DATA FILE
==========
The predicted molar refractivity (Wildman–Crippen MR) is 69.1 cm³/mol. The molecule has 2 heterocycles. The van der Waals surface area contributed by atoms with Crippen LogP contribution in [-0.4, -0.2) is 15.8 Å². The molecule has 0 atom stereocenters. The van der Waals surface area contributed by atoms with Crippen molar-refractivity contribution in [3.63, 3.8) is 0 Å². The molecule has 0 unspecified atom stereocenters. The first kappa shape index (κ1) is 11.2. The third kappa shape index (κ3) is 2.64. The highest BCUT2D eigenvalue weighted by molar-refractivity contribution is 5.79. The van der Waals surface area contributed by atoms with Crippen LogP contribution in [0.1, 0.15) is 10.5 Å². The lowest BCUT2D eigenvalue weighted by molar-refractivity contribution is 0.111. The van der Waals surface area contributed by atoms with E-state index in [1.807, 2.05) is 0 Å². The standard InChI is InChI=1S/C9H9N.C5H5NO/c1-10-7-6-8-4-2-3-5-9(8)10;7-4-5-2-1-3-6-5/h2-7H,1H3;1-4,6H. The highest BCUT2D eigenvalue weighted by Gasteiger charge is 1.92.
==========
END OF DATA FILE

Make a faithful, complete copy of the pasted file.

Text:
The predicted molar refractivity (Wildman–Crippen MR) is 69.1 cm³/mol. The molecule has 2 heterocycles. The van der Waals surface area contributed by atoms with Crippen LogP contribution in [-0.4, -0.2) is 15.8 Å². The molecule has 0 atom stereocenters. The van der Waals surface area contributed by atoms with Crippen molar-refractivity contribution in [3.63, 3.8) is 0 Å². The molecule has 0 unspecified atom stereocenters. The first kappa shape index (κ1) is 11.2. The third kappa shape index (κ3) is 2.64. The highest BCUT2D eigenvalue weighted by molar-refractivity contribution is 5.79. The van der Waals surface area contributed by atoms with Crippen LogP contribution in [0.1, 0.15) is 10.5 Å². The lowest BCUT2D eigenvalue weighted by molar-refractivity contribution is 0.111. The van der Waals surface area contributed by atoms with E-state index in [1.807, 2.05) is 0 Å². The standard InChI is InChI=1S/C9H9N.C5H5NO/c1-10-7-6-8-4-2-3-5-9(8)10;7-4-5-2-1-3-6-5/h2-7H,1H3;1-4,6H. The highest BCUT2D eigenvalue weighted by Gasteiger charge is 1.92.